Good morning. This is Dave Zinn with the Gallatin National Forest Avalanche Forecast on Tuesday, January 11th at 7:00 a.m. This information is sponsored by Bridger Bowl, Cooke City Motorsports and Advanced Innovation. This forecast does not apply to operating ski areas.
This morning, winds are 10-20 mph from the southwest to northwest and mountain temperatures are in the teens to low 20s F with single digits F around West Yellowstone and Cooke City. The mountains around West Yellowstone got an inch of new snow while the remainder of the forecast area was dry. Today, temperatures will range from the mid 20s F in the southern areas to the mid 30s F in the Bridger Range. Winds will be 10-20 mph from the southwest and Cooke City may get a trace of new snow tonight.
Heavy snowfall in the southern portions of our advisory area ended on Saturday with storm totals peaking in the mountains around Cooke City (weather log). Strong winds transported snow and added additional load to slopes already on the edge. Correspondingly, riders and skiers submitted observations of natural and human-triggered avalanches (photo, photo, details, details). Today, avalanches breaking 1-3’ deep within recent drifts or storm snow remain possible, slides failing deeper on buried weak layers near the bottom of the snowpack are less likely but are not out of the question. While less snow fell in the Southern Madison and Southern Gallatin Ranges and the Lionhead area, the same setup exists as in Cooke City. Weaker snow in the middle and bottom of the snowpack heightens the danger until it fully adjusts to recent loading.
Carefully assess the snowpack for unstable weak layers, remain skeptical of recently wind-loaded slopes around ridgelines and cornices and follow safe travel protocols to limit your group’s exposure. Human-triggered avalanches are possible, and the danger is MODERATE.
Three days have passed since the last snowfall in the northern ranges of the advisory area and the wind no longer has access to soft snow for transport. Two days ago, a group of skiers in Beehive Basin triggered a significant cornice collapse that caused a small avalanche below but failed to propagate out to the wider slope (photos and details). Also in Beehive Basin this weekend, Doug and other groups reported thin wind drifts that cracked under their skis but generally found a stabilizing snowpack in which weak layers were not propagating failure (video). Skiers near Divide Peak reported similar conditions. Yesterday, the Big Sky Ski Patrol triggered an avalanche during avalanche mitigation that broke on weak layers near the ground, slides like this in the backcountry are unlikely today but this is a good reminder of why we assess slopes for areas of isolated instability.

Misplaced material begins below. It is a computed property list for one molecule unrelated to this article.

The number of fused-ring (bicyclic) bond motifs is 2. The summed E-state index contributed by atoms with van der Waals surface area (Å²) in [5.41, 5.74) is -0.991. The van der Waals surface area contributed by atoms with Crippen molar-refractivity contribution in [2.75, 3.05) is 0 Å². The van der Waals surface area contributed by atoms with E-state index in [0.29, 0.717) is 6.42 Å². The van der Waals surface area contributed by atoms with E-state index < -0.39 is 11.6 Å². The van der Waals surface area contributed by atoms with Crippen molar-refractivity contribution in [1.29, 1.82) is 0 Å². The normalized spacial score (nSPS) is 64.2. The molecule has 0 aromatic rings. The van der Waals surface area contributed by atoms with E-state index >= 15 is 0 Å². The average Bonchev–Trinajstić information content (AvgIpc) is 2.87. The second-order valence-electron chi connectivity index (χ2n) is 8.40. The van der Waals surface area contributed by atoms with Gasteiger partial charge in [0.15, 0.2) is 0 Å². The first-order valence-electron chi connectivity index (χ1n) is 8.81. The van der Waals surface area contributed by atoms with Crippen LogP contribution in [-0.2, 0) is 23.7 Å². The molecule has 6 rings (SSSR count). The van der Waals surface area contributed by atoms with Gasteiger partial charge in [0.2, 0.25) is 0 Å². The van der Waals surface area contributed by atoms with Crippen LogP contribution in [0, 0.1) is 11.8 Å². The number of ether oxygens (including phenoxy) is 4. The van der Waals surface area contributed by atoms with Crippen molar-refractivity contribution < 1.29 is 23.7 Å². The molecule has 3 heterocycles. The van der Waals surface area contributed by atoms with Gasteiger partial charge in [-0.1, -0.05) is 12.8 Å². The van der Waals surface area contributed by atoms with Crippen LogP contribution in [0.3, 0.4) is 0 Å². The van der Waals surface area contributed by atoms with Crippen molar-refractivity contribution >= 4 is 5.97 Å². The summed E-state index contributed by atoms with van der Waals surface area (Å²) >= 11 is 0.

Follow accepted safe travel practices with one person exposed to hazard at a time and manage your use of terrain to minimize the potential harm from small slides. The avalanche danger is rated LOW.
Upcoming Education Opportunities
The West Yellowstone Beacon Park is up and running! Stop by to check it out and practice with your rescue gear.
See our education calendar for an up-to-date list of all local classes. Here are a few select upcoming events and opportunities to check out:
January 13, 6:30 p.m., Avalanche Awareness Night at Uphill Pursuits
January 13, 6-7 p.m., Virtual Avalanche Awareness with Basecamp Helena and Billings, Link to join.
January 15, 10 a.m. - 1 p.m., Avalanche Awareness and Beacon Park at Big Sky Community Park with Big Sky Community Organization.
January 20 + Field day. Our popular Avalanche Fundamentals with Field Course is perfect as a refresher or an introduction to avalanches. We are introducing a new format with four pre-recorded lectures to watch at your convenience, a live question and answer session, and a choice of a snowmobile or ski/ board based field day occurring the following two weekends.
Every Saturday near Cooke City, 10 a.m.-3 p.m. FREE snowpack update and transceiver/rescue training. Stop by for 20 minutes or more at the Round Lake Warming Hut.
We are sad to report, On Saturday in Colorado, two snowshoers and their dog were buried and killed in an avalanche. Our deepest condolences go to those affected by this tragedy. Preliminary info from CAIC.